Although Labour has jettisoned its commitment to spend £28 billion a year on “green investment”, it is still doubling down on the headlong rush to net zero carbon emissions. Labour is still committed to decarbonising the national grid by 2030 (the Tories want to achieve this by 2035, as do the Europeans). Most engineers think this is impossible without gravely increasing the risk of power outages – which is why most countries are building new gas turbine power plants. And those of us who are concerned about national food security resent prime agricultural land being given over to arrays of solar panels.

Ms Reeves even wants the Bank of England to play a more prominent role in the battle against climate change. (It has enough difficulty getting monetary policy right – but now it seems it has a loftier mandate). Labour will require big business to adopt policies to ensure that global temperatures do not rise more than 1.5 Celsius above pre-industrial levels. No doubt we can all now breathe a huge sigh of relief that humanity will not boil.

Despite its poor track record at economic forecasting, Ms Reeves would like to enhance the powers of the Office for Budget Responsibility (OBR). Any significant future changes to tax and expenditure will have to be subjected to its scrutiny. So, the unelected OBR would acquire an effective imprimatur over fiscal policy. Under Labour, Treasury fiscal rules (such as, I suppose, the triple lock on state retirement pensions) could not be changed without the OBR’s say-so. In this way, economic policy would be outsourced to faceless bureaucrats – and the politicians can just mutter “They made me do it” when things go pear-shaped.

Ms Reeves uttered the word “growth” 58 times during the course of her lecture. Growth, she said, would be “broad-based, inclusive and resilient”. (Cue enthusiastic applause). A new enterprise and growth unit would be placed at the heart of the Treasury. A possibly more consequential measure will be to free up the planning restrictions which the construction lobby thinks are hampering house-building and infrastructure improvements. But the devil is always in the detail. Does this mean that Labour will scrap the green belts around London and other cities? We simply don’t know. Is it easy to blame the NIMBY Tories but there are many Labour-inclined voters who care about the countryside. Significantly, Ms Reeves did not repeat a pledge made last year to make Britain the fastest-growing economy in the G-7 by the end of the decade.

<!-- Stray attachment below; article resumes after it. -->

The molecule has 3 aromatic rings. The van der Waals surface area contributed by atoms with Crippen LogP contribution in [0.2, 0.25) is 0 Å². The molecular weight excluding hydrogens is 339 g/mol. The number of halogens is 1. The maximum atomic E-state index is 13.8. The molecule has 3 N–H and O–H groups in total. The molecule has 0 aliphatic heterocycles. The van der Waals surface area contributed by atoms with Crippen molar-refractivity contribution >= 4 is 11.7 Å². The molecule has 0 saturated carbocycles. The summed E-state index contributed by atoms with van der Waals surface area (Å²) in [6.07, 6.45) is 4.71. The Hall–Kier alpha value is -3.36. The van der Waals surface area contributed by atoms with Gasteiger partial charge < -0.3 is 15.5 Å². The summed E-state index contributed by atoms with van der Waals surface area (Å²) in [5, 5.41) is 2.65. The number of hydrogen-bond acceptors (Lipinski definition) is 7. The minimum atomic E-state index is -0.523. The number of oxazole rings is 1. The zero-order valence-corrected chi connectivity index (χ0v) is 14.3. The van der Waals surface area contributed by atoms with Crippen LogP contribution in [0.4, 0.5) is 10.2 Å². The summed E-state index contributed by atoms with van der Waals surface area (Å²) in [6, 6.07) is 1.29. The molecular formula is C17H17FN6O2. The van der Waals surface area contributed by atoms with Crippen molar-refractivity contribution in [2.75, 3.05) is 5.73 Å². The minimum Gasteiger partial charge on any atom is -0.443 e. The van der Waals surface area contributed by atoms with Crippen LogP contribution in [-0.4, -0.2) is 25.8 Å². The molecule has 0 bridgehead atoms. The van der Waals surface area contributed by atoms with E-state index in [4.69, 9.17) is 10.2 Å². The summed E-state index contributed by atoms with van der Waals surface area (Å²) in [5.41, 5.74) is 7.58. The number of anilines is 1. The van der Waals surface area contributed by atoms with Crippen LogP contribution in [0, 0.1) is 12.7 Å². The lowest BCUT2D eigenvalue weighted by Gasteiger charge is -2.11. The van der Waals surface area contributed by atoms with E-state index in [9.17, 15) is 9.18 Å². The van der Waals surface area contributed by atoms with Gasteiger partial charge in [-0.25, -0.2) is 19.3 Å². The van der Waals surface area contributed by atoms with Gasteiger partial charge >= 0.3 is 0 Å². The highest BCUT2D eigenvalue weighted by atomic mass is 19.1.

The shadow Chancellor had nothing to say about the reform of our benefits system, even though the glaring weakness in our national finances is that expenditure on welfare (plus that on pensions and the NHS) has been running ahead of GDP growth for quite some time. One might conclude that Labour will inherit the Tories spending plans without demur – just as Gordon Brown did in 1997. That is probably why one does not hear gripes from the Labour side (and from the SNP) anymore about “Tory austerity”. No doubt Labour austerity will be much more humane.

It is not hard to deride the Tories for their dismal record, with six Chancellors of the Exchequer since the Brexit referendum. But the seeds of decay of the prospective Starmer government have already been sown. Ms Reeves will not be able to accommodate all the demands for greater public spending from numerous elements with the Labour Party, not least in local government. (And numerous Labour-run councils will want to be bailed out of their imminent bankruptcy). Her own fiscal rules will prevent her from borrowing more than the Tories. And besides, Labour has learnt from the humiliating demise of the Truss government that governments cannot risk unnerving the bond markets.

Therefore, any future increases in expenditure will have to be financed from higher taxes – which will nominally be imposed on “the rich” (to the extent that any “rich” people choose to remain in the UK – many wealthy people of foreign heritage are leaving already). Expect Labour to reduce tax relief of private pension contributions to the basic rate – that is a tax hike that most people will not notice (just as Gordon Brown slapped taxes on pension fund dividend receipts with significant, yet little noticed, consequences). They may also choose to align the rates of capital gains tax with income tax – with dire consequences for business owners who wish to sell up.